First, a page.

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The above work is underway and progressing well.
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In the event new institutional guidance is required, it will be included in the updated RIRS series.
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UPDATED RESEARCH INTEGRITY RESOURCE SHEETS

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The following resource sheets are being produced:
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  1. Introduction to research integrity at Griffith University
  2. Moving to the 2018 version of the Australian Code
  3. Planning and conducting a project responsibly
  4. Responsible research outputs
  5. Responsible data management
  6. Collaborative research: Hints and tips
  7. The responsible supervisor
  8. The responsible candidate
  9. Conflicts of interest
  10. Tips for peer review
  11. Disputes between researchers
  12. Investigations of alleged breaches of the Australian Code for the Responsible Conduct of Research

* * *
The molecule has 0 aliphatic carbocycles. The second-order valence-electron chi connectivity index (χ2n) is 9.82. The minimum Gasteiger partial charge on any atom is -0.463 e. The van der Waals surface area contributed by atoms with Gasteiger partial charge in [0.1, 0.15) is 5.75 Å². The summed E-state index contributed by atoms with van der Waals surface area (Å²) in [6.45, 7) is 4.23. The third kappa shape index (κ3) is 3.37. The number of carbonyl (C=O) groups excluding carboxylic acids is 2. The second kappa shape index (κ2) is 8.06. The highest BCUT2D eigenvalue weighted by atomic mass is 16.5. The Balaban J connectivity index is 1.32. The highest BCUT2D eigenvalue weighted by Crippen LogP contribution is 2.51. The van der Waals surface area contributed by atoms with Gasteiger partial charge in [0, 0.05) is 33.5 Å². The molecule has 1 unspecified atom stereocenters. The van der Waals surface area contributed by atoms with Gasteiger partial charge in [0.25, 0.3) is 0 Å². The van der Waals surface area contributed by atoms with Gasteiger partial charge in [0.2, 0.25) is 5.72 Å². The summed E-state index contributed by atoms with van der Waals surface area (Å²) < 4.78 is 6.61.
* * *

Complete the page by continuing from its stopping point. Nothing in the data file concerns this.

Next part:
13. Alleged breaches: Tips for complainants
  14. Alleged breaches: Tips for respondents
  15. Research Misconduct

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Initially any ‘new’ guidance material will use text from Part A of the Australian Code for the Responsible Conduct of Research (2007), but the intention is to refine the material based on (sub)discipline and methodological feedback from the University’s research community, drawing from useful ideas from the Committee on Publication Ethics (COPE), International Committee of Medical Journal Editors (ICMJE), US Office of Research Integrity (ORI) and the UK Research Integrity Office.